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Retired truck driver Arno, now volunteering at the museum, next to DAF’s current flagship. The XF model with a 510 hp 12.9 liter engine, meeting the Euro 6 emission standards. Arno gave me some useful information about several trucks in the museum and allowed me to climb into the cab of some of my favorites. Thanks again Arno !

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The brand new XF in the museum has an automatic transmission. The floor is completely flat, and thanks to its raised roof you can stand up straight here and walk from door to door.

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The museum also has an engine room, where several ancestors of today’s PACCAR engines have gathered. DAF’s engine factory was opened in 1957, the production of their own complete rear axles started a year later. Leyland licensed DAF to build the 0.350 engine, that was the starting point. DAF called it the D 575 engine, a direct injected 6-cylinder 5.75 liter diesel engine, 120 SAE hp. Perkins diesel engines and Hercules gasoline engines were no longer offered from the late fifties onwards. Along with the diesel engines, DAF also offered 4.77 liter gasoline engines. Meanwhile the 575 diesel engine was also available with a turbo charger, the 165 hp DS 575 engine. Many turbo charged DAF diesels would follow, and in 1973 DAF was the first truckmaker that offered diesel engines with a turbo charger combined with intercooling.

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A 212 hp DK 1160 marine diesel, naturally aspirated. On the left we see a heavy-duty frame with tandem drive axles, good for 26,000 kg (57,320 lbs). Also visible is a part of an F16 landing gear, as built by DAF Special Products.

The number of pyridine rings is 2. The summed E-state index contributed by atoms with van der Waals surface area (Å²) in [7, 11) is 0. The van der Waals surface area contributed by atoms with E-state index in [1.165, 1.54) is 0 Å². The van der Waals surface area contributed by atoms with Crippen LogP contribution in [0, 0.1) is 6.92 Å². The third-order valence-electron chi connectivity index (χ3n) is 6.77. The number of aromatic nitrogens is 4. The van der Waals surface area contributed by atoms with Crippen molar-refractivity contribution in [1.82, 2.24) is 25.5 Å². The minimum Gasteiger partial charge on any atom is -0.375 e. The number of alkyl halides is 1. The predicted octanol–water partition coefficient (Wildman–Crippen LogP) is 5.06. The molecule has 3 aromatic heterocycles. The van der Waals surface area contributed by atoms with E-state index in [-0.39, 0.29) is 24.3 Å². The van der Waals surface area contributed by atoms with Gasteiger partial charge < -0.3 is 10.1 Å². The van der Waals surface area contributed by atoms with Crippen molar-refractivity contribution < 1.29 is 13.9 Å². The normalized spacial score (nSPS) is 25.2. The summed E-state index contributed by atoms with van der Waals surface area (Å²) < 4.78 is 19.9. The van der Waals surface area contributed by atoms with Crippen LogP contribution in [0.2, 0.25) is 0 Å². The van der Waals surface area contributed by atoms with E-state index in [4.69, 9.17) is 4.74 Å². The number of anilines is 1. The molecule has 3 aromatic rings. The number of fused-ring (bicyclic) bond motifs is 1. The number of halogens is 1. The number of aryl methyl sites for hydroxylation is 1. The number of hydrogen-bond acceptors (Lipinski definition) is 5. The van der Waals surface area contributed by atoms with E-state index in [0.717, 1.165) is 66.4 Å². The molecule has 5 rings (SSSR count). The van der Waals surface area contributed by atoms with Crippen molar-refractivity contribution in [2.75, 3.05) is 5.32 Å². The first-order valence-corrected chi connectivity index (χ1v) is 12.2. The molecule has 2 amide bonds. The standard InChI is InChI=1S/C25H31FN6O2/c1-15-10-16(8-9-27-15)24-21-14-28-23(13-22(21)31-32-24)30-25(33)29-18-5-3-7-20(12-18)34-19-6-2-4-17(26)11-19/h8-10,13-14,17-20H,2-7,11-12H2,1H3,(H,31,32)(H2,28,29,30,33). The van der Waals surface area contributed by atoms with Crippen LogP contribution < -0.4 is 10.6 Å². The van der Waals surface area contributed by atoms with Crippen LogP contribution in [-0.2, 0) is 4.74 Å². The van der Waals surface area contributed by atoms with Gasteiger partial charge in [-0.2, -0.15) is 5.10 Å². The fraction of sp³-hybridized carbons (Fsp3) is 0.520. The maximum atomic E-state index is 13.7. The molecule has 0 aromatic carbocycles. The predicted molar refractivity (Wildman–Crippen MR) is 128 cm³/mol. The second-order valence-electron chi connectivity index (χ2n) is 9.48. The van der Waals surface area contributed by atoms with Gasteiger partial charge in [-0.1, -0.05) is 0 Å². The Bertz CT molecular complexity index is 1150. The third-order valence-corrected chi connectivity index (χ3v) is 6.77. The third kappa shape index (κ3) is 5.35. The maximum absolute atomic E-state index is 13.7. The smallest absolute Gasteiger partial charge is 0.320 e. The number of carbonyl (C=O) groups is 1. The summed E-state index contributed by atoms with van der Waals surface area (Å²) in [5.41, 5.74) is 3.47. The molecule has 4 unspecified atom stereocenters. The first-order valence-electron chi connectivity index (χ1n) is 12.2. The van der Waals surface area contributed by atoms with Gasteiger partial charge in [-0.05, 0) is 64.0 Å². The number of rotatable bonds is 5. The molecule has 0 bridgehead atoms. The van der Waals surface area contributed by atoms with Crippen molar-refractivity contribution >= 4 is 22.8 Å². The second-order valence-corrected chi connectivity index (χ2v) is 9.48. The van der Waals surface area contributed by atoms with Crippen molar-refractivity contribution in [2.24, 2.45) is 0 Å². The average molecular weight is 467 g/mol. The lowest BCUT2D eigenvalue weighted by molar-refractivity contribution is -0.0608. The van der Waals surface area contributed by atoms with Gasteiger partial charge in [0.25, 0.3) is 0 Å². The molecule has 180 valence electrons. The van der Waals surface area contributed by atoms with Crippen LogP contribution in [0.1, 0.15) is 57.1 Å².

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A golden engine, and rightfully so ! The 1160 (11.6 liter) engine series was the heart of all big DAF trucks for almost thirty years, starting in 1968. It derived from the 11.1 liter Leyland 0.680 diesel engine.

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DAF generator set, used by the fire department.

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Three Paris-Dakar rallyraid trucks from the eighties, driven by rally legend Jan de Rooy. The first one (on the left) is the 1987 DAF Turbo Twin II, then the 1988 DAF 95 Turbo Twin X1 and the yellow truck was used in the 1985 rally and was called “The Bull”. These 4×4 monsters each have two 11.6 liter diesel engines to drive the axles. The DAF 95 Turbo Twin X1 was the most powerful and fastest: 1,200 hp (600 hp per axle) and a top speed of circa 220 km/h. It even surprised, and overtook, professional rally driver Ari Vatanen in his factory Peugeot rally car.

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A closer look at The Bull.

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And finally a DAF race truck with a 1,000 hp 12 liter version of the 11.6 liter truck diesel. Four valves per cylinder, two Garrett turbo chargers, two water-to-air intercoolers. As impressive as the power output is its max. torque: 4,000 Nm (2,950 ft-lb).

I hope you enjoyed the ride. Since there’s way too much to see in the museum to put in just one article, I’ll be back with the military vehicles, the cars, and the specialties in separate articles.

Part 2, The Military Vehicles, is here